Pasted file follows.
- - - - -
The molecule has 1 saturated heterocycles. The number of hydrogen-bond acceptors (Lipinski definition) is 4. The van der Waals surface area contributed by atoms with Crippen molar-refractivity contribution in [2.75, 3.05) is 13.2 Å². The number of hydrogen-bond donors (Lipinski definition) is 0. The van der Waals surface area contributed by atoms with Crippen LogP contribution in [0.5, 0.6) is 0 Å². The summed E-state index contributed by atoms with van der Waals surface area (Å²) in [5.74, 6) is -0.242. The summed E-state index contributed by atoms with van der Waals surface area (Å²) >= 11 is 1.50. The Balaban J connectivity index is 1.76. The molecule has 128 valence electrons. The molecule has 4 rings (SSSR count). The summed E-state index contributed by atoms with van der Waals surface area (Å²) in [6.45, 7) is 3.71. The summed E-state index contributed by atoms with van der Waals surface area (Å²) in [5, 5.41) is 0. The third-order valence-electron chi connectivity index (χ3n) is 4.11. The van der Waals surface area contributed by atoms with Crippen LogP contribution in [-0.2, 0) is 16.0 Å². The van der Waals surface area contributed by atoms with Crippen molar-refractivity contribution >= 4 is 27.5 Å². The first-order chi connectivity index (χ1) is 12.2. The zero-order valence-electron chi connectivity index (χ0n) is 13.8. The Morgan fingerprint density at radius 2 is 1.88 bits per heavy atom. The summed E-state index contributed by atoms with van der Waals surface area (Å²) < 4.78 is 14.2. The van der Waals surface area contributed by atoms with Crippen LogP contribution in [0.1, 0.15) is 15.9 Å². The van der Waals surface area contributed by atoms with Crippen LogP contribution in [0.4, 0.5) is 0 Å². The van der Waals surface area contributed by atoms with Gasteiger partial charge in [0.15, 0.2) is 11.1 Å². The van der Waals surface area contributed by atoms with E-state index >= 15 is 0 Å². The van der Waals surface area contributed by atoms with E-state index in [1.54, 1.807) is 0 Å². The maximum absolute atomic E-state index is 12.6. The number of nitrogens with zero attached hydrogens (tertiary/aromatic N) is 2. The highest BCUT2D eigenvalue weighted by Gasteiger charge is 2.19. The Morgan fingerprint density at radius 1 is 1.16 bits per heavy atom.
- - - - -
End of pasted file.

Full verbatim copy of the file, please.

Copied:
The molecule has 1 saturated heterocycles. The number of hydrogen-bond acceptors (Lipinski definition) is 4. The van der Waals surface area contributed by atoms with Crippen molar-refractivity contribution in [2.75, 3.05) is 13.2 Å². The number of hydrogen-bond donors (Lipinski definition) is 0. The van der Waals surface area contributed by atoms with Crippen LogP contribution in [0.5, 0.6) is 0 Å². The summed E-state index contributed by atoms with van der Waals surface area (Å²) in [5.74, 6) is -0.242. The summed E-state index contributed by atoms with van der Waals surface area (Å²) >= 11 is 1.50. The Balaban J connectivity index is 1.76. The molecule has 128 valence electrons. The molecule has 4 rings (SSSR count). The summed E-state index contributed by atoms with van der Waals surface area (Å²) in [6.45, 7) is 3.71. The summed E-state index contributed by atoms with van der Waals surface area (Å²) in [5, 5.41) is 0. The third-order valence-electron chi connectivity index (χ3n) is 4.11. The van der Waals surface area contributed by atoms with Crippen LogP contribution in [-0.2, 0) is 16.0 Å². The van der Waals surface area contributed by atoms with Crippen molar-refractivity contribution >= 4 is 27.5 Å². The first-order chi connectivity index (χ1) is 12.2. The zero-order valence-electron chi connectivity index (χ0n) is 13.8. The Morgan fingerprint density at radius 2 is 1.88 bits per heavy atom. The summed E-state index contributed by atoms with van der Waals surface area (Å²) < 4.78 is 14.2. The van der Waals surface area contributed by atoms with Crippen LogP contribution in [0.1, 0.15) is 15.9 Å². The van der Waals surface area contributed by atoms with Crippen LogP contribution in [0.4, 0.5) is 0 Å². The van der Waals surface area contributed by atoms with Gasteiger partial charge in [0.15, 0.2) is 11.1 Å². The van der Waals surface area contributed by atoms with E-state index >= 15 is 0 Å². The van der Waals surface area contributed by atoms with E-state index in [1.54, 1.807) is 0 Å². The maximum absolute atomic E-state index is 12.6. The number of nitrogens with zero attached hydrogens (tertiary/aromatic N) is 2. The highest BCUT2D eigenvalue weighted by Gasteiger charge is 2.19. The Morgan fingerprint density at radius 1 is 1.16 bits per heavy atom.